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The Humbled CEO

A CEO apologizing? It happened one and a half times today.

1) Emerson Electric CEO David N. Farr apologized for misjudging the size of the sales drop at Emerson.

2) Goldman Sachs CEO Lloyd Blankfein did not exactly apologize, but he did note that the economic crisis had been "deeply humbling," which itself was an extraordinary admission.

What's going on here with the newly humble CEO?

Call it an important tactical shift: in the case of Blankfein, by calling for a systemic risk regulator and regulation of hedge funds, by acknowledging to protestors at his lecture that public outrage against Wall Street was real, and by again saying he wanted to give back the TARP money as quickly as possible, he is getting out ahead of the curve: he is showing leadership by being among the first to act contrite, and by leading the call for reform in the financial community he will have higher standing to shape the final outcome.

Another important stock story midday:

Forget Alcoa : if you want a preview-both good and bad-of earnings season, take a look at the comments from Emerson Electric this morning, which came out after the market opened.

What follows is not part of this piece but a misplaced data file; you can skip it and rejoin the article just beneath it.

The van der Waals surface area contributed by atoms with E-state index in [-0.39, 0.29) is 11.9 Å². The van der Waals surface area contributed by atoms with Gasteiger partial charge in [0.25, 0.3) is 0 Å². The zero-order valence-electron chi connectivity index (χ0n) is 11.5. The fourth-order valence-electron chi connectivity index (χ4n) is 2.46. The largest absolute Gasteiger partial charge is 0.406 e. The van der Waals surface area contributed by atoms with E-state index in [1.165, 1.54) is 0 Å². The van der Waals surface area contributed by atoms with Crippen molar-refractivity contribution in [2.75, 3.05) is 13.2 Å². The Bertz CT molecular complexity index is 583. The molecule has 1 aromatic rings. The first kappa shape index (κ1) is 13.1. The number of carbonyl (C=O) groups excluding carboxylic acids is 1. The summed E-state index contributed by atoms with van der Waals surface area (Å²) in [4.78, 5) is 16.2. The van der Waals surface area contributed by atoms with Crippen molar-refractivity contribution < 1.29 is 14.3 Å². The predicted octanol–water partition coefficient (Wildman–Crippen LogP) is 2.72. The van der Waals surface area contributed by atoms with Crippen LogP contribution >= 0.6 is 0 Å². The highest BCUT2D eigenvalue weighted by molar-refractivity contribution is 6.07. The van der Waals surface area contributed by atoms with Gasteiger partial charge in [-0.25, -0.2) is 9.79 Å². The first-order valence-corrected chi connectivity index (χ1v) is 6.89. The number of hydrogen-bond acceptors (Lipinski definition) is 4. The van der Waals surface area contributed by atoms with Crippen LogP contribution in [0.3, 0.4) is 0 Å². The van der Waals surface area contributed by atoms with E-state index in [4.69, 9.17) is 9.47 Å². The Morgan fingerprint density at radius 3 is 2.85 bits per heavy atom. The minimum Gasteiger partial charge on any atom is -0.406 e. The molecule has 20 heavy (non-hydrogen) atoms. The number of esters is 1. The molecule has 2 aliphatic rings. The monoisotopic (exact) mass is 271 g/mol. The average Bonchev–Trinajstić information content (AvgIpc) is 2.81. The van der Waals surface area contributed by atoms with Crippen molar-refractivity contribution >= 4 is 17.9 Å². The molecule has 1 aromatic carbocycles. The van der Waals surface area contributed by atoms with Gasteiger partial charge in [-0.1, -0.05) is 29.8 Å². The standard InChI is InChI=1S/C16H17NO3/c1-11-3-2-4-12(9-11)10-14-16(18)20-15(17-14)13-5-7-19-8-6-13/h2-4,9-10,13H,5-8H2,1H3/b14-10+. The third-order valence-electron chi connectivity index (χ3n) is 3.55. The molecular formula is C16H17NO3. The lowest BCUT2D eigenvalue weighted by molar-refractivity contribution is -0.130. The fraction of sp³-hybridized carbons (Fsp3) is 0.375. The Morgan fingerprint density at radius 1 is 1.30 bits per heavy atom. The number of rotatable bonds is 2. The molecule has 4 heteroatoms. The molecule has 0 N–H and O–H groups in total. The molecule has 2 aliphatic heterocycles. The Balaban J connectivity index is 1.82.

They are a broad industrial company-they make air cleaners, thermostats, HVAC equipment, motors, valves, hand tools, and lots of other stuff that are a good barometer of the economy.

1) They took down full year earnings guidance to $2.40-$2.60, from $2.70-$2.95 (analyst consensus is $2.47), with underlying sales declining 9 to 11 percent from 2008. The strong dollar will cut earnings by about $0.05 (half their sales are outside the U.S.).

2) "We have seen underlying demand weaken quickly as evidenced by our recent order trends," CEO David N. Farr said.

3) The stock initially rose on the news, partly because the lowered guidance is still near the consensus estimate, so the guidance actually looks pretty reasonable compared to expectations.

4) however, the stock-and the rest of the market-weakened again after 1 PM ET after the CEO said he does not see a turnaround until late 2010, early 2011 (!).

As a result, cynics say this reduced forecast is still aggressive and will likely be reduced.

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